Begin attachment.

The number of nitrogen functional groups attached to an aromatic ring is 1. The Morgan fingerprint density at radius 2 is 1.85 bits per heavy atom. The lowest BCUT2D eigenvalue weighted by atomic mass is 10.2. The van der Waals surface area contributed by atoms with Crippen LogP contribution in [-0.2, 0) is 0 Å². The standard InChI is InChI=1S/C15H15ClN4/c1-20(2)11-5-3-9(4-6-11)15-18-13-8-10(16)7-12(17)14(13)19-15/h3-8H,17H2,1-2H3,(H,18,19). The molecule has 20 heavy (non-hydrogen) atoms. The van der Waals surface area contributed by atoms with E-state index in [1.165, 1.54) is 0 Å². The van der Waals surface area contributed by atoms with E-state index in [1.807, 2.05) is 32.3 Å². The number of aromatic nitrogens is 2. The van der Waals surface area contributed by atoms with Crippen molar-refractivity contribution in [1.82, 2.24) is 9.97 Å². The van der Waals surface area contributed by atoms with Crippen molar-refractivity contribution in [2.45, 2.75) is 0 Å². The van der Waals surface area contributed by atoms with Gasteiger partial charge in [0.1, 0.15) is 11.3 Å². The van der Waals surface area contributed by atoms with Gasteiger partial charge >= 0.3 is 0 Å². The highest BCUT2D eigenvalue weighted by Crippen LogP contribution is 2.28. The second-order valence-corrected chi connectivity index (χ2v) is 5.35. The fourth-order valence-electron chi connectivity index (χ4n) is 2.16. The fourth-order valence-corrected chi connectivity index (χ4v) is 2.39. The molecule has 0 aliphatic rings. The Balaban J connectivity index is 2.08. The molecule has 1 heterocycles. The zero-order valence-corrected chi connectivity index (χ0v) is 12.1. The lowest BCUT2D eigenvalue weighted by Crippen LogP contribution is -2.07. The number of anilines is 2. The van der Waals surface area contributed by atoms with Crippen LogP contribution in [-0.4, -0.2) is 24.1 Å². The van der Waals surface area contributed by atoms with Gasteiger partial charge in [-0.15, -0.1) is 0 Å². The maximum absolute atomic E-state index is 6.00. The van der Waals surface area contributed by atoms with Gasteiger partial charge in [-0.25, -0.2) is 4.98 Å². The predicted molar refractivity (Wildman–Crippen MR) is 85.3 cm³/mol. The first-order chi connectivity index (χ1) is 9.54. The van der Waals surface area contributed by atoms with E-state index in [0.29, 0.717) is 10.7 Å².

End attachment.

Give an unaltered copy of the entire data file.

The number of nitrogen functional groups attached to an aromatic ring is 1. The Morgan fingerprint density at radius 2 is 1.85 bits per heavy atom. The lowest BCUT2D eigenvalue weighted by atomic mass is 10.2. The van der Waals surface area contributed by atoms with Crippen LogP contribution in [-0.2, 0) is 0 Å². The standard InChI is InChI=1S/C15H15ClN4/c1-20(2)11-5-3-9(4-6-11)15-18-13-8-10(16)7-12(17)14(13)19-15/h3-8H,17H2,1-2H3,(H,18,19). The molecule has 20 heavy (non-hydrogen) atoms. The van der Waals surface area contributed by atoms with E-state index in [1.165, 1.54) is 0 Å². The van der Waals surface area contributed by atoms with E-state index in [1.807, 2.05) is 32.3 Å². The number of aromatic nitrogens is 2. The van der Waals surface area contributed by atoms with Crippen molar-refractivity contribution in [1.82, 2.24) is 9.97 Å². The van der Waals surface area contributed by atoms with Crippen molar-refractivity contribution in [2.45, 2.75) is 0 Å². The van der Waals surface area contributed by atoms with Gasteiger partial charge in [0.1, 0.15) is 11.3 Å². The van der Waals surface area contributed by atoms with Gasteiger partial charge >= 0.3 is 0 Å². The highest BCUT2D eigenvalue weighted by Crippen LogP contribution is 2.28. The second-order valence-corrected chi connectivity index (χ2v) is 5.35. The fourth-order valence-electron chi connectivity index (χ4n) is 2.16. The fourth-order valence-corrected chi connectivity index (χ4v) is 2.39. The molecule has 0 aliphatic rings. The Balaban J connectivity index is 2.08. The molecule has 1 heterocycles. The zero-order valence-corrected chi connectivity index (χ0v) is 12.1. The lowest BCUT2D eigenvalue weighted by Crippen LogP contribution is -2.07. The number of anilines is 2. The van der Waals surface area contributed by atoms with Crippen LogP contribution in [-0.4, -0.2) is 24.1 Å². The van der Waals surface area contributed by atoms with Gasteiger partial charge in [-0.15, -0.1) is 0 Å². The maximum absolute atomic E-state index is 6.00. The van der Waals surface area contributed by atoms with Gasteiger partial charge in [-0.25, -0.2) is 4.98 Å². The predicted molar refractivity (Wildman–Crippen MR) is 85.3 cm³/mol. The first-order chi connectivity index (χ1) is 9.54. The van der Waals surface area contributed by atoms with E-state index in [0.29, 0.717) is 10.7 Å².